Human blastomycosis in South Africa caused by Blastomyces percursus and Blastomyces emzantsi sp. nov., 1967 to 2014

Tsidiso G Maphanga, Monica Birkhead, José F Muñoz, Mushal Allam, Thokozile G Zulu, Christina A Cuomo, Ilan S Schwartz, Arshad Ismail, Serisha D Naicker, Ruth S Mpembe, Craig Corcoran, Sybren de Hoog, Chris Kenyon, Andrew M Borman, John A Frean, Nelesh P Govender

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Abstract

We reevaluated 20 cases of blastomycosis diagnosed in South Africa between 1967 and 2014, with Blastomyces dermatitidis considered to be the etiological agent, in light of newly described species and the use of more advanced technologies. In addition to histopathological and/or culture-based methods, all 20 isolates were phenotypically and genotypically characterized, including multilocus typing of five genes and whole-genome sequencing. Antifungal susceptibility testing was performed as outlined by Clinical and Laboratory Standards Institute documents M27-A3 and M38-A2. We merged laboratory and corresponding clinical case data, where available. Morphological characteristics and phylogenetic analyses of five-gene and whole-genome sequences revealed two groups, both of which were closely related to but distinct from B. dermatitidis, Blastomyces gilchristii, and Blastomyces parvus The first group (n = 12) corresponded to the recently described species Blastomyces percursus, and the other (n = 8) is described here as Blastomyces emzantsi sp. nov. Both species exhibited incomplete conversion to the yeast phase at 37°C and were heterothallic for mating types. All eight B. emzantsi isolates belonged to the α mating type. Whole-genome sequencing confirmed distinct species identities as well as the absence of a full orthologue of the BAD-1 gene. Extrapulmonary (skin or bone) disease, probably resulting from hematogenous spread from a primary lung infection, was more common than pulmonary disease alone. Voriconazole, posaconazole, itraconazole, amphotericin B, and micafungin had the most potent in vitro activity. Over the 5 decades, South African cases of blastomycosis were caused by species that are distinct from B. dermatitidis Increasing clinical awareness and access to simple rapid diagnostics may improve the diagnosis of blastomycosis in resource-limited countries.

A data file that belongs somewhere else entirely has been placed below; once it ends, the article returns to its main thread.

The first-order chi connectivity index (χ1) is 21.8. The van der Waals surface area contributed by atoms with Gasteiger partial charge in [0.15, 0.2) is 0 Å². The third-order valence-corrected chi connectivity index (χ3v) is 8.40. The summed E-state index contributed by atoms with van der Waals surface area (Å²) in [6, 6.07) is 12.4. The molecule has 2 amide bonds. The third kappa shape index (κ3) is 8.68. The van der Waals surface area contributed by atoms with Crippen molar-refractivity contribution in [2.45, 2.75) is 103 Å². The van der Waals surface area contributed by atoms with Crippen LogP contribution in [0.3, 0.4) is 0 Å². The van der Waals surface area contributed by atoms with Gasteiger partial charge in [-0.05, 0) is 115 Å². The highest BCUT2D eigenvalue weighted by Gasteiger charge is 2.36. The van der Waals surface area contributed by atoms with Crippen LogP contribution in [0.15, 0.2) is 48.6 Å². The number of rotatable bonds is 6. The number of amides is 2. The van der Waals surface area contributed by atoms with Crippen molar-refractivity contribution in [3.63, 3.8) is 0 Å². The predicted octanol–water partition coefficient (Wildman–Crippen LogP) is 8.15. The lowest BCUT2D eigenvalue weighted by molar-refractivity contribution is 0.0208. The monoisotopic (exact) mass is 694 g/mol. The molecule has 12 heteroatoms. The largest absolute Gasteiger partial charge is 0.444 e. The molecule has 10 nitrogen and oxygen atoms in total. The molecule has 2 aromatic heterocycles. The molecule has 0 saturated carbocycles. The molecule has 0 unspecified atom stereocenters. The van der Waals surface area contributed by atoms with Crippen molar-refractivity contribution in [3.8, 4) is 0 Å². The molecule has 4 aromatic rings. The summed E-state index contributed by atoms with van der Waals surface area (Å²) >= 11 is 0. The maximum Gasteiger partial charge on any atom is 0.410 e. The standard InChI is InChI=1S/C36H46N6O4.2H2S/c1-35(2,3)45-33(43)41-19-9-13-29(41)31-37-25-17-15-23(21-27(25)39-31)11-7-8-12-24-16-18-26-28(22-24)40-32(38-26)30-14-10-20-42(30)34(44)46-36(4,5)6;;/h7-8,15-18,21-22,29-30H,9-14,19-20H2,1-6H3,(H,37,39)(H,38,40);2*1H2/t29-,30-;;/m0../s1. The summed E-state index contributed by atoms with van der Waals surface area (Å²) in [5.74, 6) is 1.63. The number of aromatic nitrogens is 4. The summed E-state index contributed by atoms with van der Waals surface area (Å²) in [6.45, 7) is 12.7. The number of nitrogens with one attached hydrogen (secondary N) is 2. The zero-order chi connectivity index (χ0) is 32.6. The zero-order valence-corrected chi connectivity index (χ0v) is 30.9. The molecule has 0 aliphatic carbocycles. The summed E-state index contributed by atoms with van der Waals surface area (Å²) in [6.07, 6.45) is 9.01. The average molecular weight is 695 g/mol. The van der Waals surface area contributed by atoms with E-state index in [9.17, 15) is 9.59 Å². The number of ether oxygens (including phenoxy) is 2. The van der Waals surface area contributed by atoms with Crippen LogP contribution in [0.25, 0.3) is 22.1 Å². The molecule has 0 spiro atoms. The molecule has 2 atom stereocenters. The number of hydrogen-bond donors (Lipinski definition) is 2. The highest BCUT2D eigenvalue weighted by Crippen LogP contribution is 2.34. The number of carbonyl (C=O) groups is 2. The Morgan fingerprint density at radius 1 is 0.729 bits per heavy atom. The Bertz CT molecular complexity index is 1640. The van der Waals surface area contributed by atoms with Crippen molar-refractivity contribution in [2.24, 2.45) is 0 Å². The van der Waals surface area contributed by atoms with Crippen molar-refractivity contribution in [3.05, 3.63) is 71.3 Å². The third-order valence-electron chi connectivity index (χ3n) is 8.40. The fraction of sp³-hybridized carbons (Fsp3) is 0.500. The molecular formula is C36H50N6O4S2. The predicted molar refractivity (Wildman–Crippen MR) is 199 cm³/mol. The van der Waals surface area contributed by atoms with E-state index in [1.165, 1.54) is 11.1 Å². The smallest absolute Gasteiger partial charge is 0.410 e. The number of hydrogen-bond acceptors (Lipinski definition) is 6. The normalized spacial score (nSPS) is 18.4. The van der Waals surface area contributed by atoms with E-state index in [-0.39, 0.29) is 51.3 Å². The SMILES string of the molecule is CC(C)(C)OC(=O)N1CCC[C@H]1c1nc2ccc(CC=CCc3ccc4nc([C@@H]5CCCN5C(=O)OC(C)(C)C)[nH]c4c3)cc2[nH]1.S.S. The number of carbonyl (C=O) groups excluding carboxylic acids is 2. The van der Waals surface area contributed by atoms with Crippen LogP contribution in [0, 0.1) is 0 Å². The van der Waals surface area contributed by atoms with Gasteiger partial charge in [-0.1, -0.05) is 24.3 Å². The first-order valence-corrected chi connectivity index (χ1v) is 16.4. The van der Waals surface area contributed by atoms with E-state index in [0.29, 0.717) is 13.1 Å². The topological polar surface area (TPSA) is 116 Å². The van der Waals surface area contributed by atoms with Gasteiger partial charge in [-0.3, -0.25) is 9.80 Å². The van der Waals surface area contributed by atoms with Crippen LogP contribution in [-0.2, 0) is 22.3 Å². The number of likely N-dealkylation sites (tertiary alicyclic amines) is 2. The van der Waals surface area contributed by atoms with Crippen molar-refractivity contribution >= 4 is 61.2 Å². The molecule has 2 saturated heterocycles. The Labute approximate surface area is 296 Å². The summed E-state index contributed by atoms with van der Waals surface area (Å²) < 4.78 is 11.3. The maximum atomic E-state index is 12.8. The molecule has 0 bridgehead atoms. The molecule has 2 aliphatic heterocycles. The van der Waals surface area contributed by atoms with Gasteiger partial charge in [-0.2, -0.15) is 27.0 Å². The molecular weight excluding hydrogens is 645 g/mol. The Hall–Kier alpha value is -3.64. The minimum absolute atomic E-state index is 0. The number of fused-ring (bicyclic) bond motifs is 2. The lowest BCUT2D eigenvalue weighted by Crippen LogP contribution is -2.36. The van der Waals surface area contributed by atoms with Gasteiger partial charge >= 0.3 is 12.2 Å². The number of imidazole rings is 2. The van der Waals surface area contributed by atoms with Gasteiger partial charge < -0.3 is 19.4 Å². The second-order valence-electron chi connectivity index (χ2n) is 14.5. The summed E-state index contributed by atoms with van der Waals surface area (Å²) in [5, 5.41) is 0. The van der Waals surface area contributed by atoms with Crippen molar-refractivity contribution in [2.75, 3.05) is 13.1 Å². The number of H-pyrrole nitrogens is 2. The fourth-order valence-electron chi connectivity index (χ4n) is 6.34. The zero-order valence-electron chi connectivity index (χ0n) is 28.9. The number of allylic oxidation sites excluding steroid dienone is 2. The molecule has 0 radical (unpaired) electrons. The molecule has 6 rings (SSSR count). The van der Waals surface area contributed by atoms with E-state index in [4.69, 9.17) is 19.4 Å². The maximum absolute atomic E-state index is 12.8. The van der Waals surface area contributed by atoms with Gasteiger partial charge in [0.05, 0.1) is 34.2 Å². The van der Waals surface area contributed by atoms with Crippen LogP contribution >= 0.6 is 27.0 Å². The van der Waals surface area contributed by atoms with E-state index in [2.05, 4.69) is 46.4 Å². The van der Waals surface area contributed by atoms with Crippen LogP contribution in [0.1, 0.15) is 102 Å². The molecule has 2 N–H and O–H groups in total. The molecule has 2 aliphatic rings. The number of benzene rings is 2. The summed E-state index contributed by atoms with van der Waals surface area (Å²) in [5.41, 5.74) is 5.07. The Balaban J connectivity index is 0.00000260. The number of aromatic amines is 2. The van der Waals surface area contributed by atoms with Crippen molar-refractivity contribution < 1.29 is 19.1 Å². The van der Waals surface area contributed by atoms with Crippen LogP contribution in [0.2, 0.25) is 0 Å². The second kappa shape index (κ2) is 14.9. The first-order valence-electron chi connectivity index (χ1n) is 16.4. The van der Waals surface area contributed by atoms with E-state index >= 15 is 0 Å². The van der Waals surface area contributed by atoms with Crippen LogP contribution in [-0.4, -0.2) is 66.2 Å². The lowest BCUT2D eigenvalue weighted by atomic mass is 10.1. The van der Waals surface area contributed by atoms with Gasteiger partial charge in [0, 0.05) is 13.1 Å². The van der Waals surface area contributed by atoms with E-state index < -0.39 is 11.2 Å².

Original languageEnglish
JournalJournal of Clinical Microbiology
Volume58
Issue number3
ISSN0095-1137
DOIs
Publication statusPublished - 2020

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